Sorry for the trickery if you otherwise wouldn’t have come to Centennial’s website. It is critically important, however, that, as your Neighborhood Association president I get this message to as many of our Centennial residents and businesses as possible.
This past Thursday evening Centennial held its 3rd Qtr. Open Board meeting. The meeting was announced a week in advance on our website, Facebook page, Nextdoor and emails were sent to our complete “membership” mailing list.
We had a total of nine in attendance at Thursday’s meeting
Board members (3), Our fourth Board member was not able to attend because of a family medical emergency. Board member spouses (2), Library presenters (2), Energize Our Neighborhoods and Public Works presenters (2), Centennial residents or business owners (0). Energize Boise and Boise Public works gave highly informative and interesting presentations.
Centennial Neighborhood Association’s next regular meeting is the third Thursday of October. At this meeting there are some organizational tasks that must be completed, not the least of which is the election of Board members. As it stands now two of our current four boards have served their maximum consecutive terms and must go off the board. That leaves me, currently president and our Treasurer. We need a minimum of three board members to fulfill Neighborhood Association requirements. Our bylaws call for a board of five to seven at a maximum.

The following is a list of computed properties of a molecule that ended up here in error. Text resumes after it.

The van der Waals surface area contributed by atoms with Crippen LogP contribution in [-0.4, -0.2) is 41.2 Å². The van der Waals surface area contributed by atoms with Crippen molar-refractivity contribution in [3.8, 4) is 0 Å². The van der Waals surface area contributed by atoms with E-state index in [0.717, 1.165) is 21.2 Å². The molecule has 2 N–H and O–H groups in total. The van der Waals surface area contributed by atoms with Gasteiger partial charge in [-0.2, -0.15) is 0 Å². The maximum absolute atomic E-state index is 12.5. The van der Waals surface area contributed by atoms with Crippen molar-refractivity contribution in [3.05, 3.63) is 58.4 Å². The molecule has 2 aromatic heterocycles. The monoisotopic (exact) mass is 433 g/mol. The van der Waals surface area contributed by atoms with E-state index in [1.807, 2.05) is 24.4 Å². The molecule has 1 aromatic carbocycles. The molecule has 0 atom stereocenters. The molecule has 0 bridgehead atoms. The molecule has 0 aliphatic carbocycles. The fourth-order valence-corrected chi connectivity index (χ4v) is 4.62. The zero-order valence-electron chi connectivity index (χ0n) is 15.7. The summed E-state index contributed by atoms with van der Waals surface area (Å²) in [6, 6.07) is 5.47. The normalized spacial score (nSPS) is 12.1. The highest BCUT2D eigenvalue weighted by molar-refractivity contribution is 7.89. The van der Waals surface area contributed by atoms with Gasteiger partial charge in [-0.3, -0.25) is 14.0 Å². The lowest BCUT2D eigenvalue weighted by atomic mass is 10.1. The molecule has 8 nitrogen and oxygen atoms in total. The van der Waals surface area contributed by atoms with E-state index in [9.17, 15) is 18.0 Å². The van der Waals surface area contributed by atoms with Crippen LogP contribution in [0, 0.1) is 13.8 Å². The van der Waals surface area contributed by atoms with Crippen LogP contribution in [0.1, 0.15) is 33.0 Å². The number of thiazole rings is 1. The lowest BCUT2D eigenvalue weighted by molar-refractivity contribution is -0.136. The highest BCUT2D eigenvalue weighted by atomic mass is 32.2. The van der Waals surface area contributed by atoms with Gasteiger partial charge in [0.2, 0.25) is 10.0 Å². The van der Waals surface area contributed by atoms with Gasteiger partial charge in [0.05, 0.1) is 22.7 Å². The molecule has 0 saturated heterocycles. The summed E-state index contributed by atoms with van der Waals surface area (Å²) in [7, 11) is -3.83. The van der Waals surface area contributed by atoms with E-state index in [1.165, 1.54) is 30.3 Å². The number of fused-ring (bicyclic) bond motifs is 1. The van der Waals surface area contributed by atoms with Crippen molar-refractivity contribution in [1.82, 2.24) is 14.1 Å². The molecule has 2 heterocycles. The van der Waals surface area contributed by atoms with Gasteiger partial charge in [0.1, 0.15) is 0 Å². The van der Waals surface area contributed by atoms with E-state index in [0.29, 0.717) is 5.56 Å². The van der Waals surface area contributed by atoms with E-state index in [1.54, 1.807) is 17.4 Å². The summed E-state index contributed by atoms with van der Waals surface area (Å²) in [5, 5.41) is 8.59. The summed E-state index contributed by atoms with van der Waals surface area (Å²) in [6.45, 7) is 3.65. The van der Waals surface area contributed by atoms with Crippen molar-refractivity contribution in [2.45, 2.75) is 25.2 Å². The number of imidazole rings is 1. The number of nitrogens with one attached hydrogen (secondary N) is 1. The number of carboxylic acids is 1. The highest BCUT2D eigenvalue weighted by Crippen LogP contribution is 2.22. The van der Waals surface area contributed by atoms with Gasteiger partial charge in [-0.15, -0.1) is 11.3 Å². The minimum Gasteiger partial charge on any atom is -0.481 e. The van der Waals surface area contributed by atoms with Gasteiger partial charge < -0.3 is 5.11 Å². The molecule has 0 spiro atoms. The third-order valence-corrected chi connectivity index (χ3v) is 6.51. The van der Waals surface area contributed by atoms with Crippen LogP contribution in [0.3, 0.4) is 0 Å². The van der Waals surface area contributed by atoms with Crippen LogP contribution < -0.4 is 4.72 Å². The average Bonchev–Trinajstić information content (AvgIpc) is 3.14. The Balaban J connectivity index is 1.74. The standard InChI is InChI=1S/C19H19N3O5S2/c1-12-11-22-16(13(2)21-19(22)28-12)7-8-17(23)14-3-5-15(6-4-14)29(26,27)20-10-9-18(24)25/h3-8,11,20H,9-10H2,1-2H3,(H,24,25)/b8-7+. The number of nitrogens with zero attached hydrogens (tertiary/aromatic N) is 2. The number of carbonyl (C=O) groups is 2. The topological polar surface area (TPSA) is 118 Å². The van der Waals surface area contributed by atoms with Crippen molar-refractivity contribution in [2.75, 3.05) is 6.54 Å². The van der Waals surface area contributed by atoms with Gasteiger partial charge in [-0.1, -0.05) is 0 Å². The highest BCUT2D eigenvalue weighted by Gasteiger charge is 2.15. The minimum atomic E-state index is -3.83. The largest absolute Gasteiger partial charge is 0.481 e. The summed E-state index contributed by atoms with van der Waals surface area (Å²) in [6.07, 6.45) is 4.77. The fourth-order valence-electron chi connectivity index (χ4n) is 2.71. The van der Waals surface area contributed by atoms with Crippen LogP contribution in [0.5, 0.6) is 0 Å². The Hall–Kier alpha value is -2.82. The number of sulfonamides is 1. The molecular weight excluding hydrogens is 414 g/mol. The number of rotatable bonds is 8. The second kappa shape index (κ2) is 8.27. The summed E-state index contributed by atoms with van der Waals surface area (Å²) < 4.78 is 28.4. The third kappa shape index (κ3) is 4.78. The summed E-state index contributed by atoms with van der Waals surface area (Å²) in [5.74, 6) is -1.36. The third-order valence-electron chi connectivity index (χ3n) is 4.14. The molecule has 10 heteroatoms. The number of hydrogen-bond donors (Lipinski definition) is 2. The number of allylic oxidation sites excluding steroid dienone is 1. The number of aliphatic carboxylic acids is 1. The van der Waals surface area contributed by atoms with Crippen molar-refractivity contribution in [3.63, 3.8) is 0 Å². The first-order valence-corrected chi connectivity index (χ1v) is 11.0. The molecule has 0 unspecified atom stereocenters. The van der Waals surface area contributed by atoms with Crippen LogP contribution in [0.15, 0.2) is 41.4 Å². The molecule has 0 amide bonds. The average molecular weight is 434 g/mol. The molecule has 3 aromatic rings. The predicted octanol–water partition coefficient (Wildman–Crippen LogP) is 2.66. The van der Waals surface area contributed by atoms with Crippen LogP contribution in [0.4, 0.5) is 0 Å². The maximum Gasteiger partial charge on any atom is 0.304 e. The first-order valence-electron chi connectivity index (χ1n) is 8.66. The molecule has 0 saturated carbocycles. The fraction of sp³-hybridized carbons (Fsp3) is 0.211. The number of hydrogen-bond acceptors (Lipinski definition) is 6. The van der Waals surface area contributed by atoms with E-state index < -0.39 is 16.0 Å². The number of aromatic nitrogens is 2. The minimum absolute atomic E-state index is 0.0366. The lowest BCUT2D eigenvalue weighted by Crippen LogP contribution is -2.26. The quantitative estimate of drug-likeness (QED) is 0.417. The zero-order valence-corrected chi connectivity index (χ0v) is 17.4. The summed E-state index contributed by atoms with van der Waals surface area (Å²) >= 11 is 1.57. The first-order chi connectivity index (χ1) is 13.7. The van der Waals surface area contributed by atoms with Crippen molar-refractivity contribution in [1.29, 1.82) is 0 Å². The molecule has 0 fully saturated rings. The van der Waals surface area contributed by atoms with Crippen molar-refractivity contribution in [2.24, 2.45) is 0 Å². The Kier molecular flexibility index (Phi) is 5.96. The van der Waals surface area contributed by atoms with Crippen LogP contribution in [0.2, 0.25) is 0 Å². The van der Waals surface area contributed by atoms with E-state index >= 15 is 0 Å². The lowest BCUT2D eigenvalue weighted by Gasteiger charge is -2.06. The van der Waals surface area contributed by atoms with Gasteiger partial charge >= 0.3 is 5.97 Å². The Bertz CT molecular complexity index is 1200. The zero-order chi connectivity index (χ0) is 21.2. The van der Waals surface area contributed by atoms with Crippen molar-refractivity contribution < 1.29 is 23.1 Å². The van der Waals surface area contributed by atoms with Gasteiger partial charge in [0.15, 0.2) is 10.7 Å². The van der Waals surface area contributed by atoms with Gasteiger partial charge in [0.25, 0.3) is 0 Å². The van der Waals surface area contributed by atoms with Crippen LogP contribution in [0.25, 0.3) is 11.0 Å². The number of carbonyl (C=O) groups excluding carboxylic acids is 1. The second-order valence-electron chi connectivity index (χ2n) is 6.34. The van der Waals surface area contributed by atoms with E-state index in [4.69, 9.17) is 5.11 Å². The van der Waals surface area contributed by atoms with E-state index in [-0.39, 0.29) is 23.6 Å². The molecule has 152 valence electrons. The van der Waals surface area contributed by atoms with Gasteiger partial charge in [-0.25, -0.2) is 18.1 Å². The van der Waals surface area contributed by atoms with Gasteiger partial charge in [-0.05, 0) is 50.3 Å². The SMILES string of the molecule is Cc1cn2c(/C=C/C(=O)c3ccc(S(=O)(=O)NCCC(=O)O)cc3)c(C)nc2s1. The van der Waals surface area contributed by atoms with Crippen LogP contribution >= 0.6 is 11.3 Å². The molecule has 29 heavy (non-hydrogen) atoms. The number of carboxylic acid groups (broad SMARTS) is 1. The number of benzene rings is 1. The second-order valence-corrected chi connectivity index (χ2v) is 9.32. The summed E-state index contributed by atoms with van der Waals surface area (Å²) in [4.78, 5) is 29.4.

There are many ways you can contribute to supporting your Centennial Neighborhood’s efforts to make our neighborhood “a great place to live, to work and to raise a family”. You don’t need to be on the Board. If a Board seat is something you might be interested in email us, and we can discuss. Review our “make a difference” page on our website. Is there something there you could help with?
As a reminder, here are just a few of the things your neighborhood association is tracking and advocating for you:
Our Annual Meeting, October 19th, is not very far off!
Yes, I was sneaky in the post (Poultry Processing) I made to hopefully bring more of a response to come to our Centennilana.org website. I hope you’ll forgive me for that, but October 19th is very near, and your Board needs to know it has or doesn’t have the support to continue doing all that it can to “make your Centennial Neighborhood a great place to live, to work and to raise a family”
Presentation and Discussion – Nicole Carr, City of Boise, “Energize Our Neighborhoods”, Program Manager – Presents Energize Update
Energize Our Neighborhoods Program Manager, Nicole Carr. Nicole has an extensive background in community building and outreach. She collaborates with neighborhoods to create unique and desirable communities for everyone by supporting Boise’s neighborhood associations.
Questions and discussion?
Library Initiative – Update
McDevitt Park – Update “Let’s Finish McDevitt Park”
Zoning Rewrite – Update
City Public Works presentation by Abby Haydin, on Pilot Water Treatment Program
Board ratification of expenditures for Ustick In Bloom Supplies
Walmart – Candy for Ustick in Bloom booth $25.91, Office Depot -Bus card stock for Ustick in Bloom $35.92 Used CTNA Debit Card – pre-approved by email Unanimous Consent
Election Year – Possible District One candidate meet and greet, Mayoral Election Candidates?
Annual Meeting Planning
Board Member Openings – To be filled at our Annual Meeting
At Tuesday’s (7-11-2023) City Council Meeting the adequacy of BPD staffing was discussed as it relates to Boise’s growth as well as the increased demand for services brought on by more and more out of town visitors.